If you collect coins or you've just inherited a collection from a family member, you may be anxious to find out what they're worth. Having them graded is the best way to determine their value, but this isn't something that just anyone can do. You need a professional. While grading is an intricate process, here are the five major factors that can affect your coin's grade.
One of the biggest contributing factors to a coin's grade is the amount of wear it has. Since every coin is designed a little differently, they will all succumb to wear at different rates. For example, some coins' engraved lines are extremely shallow while others are deep. You can take two coins and quickly look at them to see the difference. Pennies, for instance, don't have raised rims like quarters and dimes do. They also don't have ridges along the edge. So pennies will be less likely to wear along the edges as other coins.
A coin grader will also look at the relief, which is the area that's raised above the flat part of the coin. If the relief is excessively worn, the grade will be negatively affected. Ultra High Relief coins have images or busts that extend higher than the outer edge. The 2009 Double Eagle is an example of an Ultra High Relief coin, and they are extremely sensitive to wear.
Having a coin with wear doesn't mean your coin will receive a bad grade. In fact, one of the highest grades you can get for a circulated coin is AU (About Uncirculated). This coin would still have some wear, but it would be very light and mostly concentrated on the highest points of the coin.
Circulated coins are expected to have some marks and abrasions on the surface. But in general, the higher the grade, the less abrasions there are. In other words, you could have a coin with very little wear but more severe abrasions than should be expected. In this case, the grade would probably be lowered due to the marks and abrasions alone.
Uncirculated coins will even get dinged here and there through the process of coming off the mint and hitting other coins as they're bagged. These are known as bag marks. So don't assume that just because you see some marks you're dealing with a circulated coin of lesser value. Expert coin graders can tell if they are true contact marks from the mint or scratches from having been in circulation.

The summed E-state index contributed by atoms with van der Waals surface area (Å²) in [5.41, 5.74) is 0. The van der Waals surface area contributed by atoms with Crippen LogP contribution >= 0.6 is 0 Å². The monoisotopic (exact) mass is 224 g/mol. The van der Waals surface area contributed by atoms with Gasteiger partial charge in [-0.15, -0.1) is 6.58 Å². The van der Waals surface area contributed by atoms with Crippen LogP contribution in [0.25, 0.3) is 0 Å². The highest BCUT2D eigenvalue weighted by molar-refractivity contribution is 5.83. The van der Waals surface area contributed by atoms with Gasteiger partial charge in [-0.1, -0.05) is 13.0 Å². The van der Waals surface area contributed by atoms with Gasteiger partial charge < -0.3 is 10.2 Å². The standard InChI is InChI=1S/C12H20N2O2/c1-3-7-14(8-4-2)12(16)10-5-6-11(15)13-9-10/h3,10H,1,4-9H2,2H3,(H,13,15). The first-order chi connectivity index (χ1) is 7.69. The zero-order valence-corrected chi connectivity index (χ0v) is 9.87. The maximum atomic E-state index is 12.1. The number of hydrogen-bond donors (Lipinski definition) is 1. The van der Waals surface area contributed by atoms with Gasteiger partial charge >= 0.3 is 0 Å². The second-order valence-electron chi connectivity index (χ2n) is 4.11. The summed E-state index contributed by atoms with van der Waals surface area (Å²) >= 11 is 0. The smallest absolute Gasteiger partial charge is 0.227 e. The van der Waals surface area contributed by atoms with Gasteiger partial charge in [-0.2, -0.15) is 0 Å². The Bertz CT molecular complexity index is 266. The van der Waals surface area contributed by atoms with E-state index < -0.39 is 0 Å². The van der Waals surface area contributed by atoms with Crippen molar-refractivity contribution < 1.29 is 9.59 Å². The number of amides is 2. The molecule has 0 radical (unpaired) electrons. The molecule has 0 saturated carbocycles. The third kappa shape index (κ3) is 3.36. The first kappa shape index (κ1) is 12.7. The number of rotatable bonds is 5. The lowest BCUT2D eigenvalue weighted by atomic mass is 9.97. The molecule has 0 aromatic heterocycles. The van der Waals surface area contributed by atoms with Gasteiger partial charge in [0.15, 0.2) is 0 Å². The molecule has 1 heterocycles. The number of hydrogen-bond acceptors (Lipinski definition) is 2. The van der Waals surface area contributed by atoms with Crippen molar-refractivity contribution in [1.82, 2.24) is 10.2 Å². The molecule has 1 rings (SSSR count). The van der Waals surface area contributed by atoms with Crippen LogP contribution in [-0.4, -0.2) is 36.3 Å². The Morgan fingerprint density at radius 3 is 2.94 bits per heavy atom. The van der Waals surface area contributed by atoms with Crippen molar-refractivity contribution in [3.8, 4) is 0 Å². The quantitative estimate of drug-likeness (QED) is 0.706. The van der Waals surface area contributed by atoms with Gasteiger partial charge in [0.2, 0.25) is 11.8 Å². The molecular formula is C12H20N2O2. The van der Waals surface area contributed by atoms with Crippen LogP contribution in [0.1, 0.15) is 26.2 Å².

All coins come off the mint with an intense luster or shine. So uncirculated coins will have the highest luster. As soon as they come in contact with hands, the sweat and oils will immediately diminish the sheen. A coin that's graded AU should still have some original luster.
The presence of spots can definitely affect the grade of your coin. "Milk spotting" has been a problem for several years now on silver coins, and it's believed that the problem comes from a detergent residue from the mint itself. Copper spots are commonly seen on copper coins. The amount of spotting as well as the size can all determine the grade.
Eye appeal has the following seven levels, and the better the eye appeal, the more likely you are to get a coin with a higher grade.
Amazing: the coin that makes you say "Whoa!" It has incredible luster, almost a mirror-like finish, and few abrasions.
Positive: great eye appeal as well as luster. This coin should not look splotchy or spotty.
Above Average: above-average luster and/or color.
Neutral: appearance isn't bad but not great. Luster is diminished and there could be some splotches. The grade is not affected if the eye appeal is deemed neutral.
Below Average: coins with a dull luster and toning. Scratches and spots are present. Grade is negatively affected.
Negative: poor eye appeal, dull luster, and many splotches present.
Ugly: coins with extremely poor toning, terrible luster, and many scratches and splotches present. If ugly coins are "ugly" enough, they may receive a "no-grade."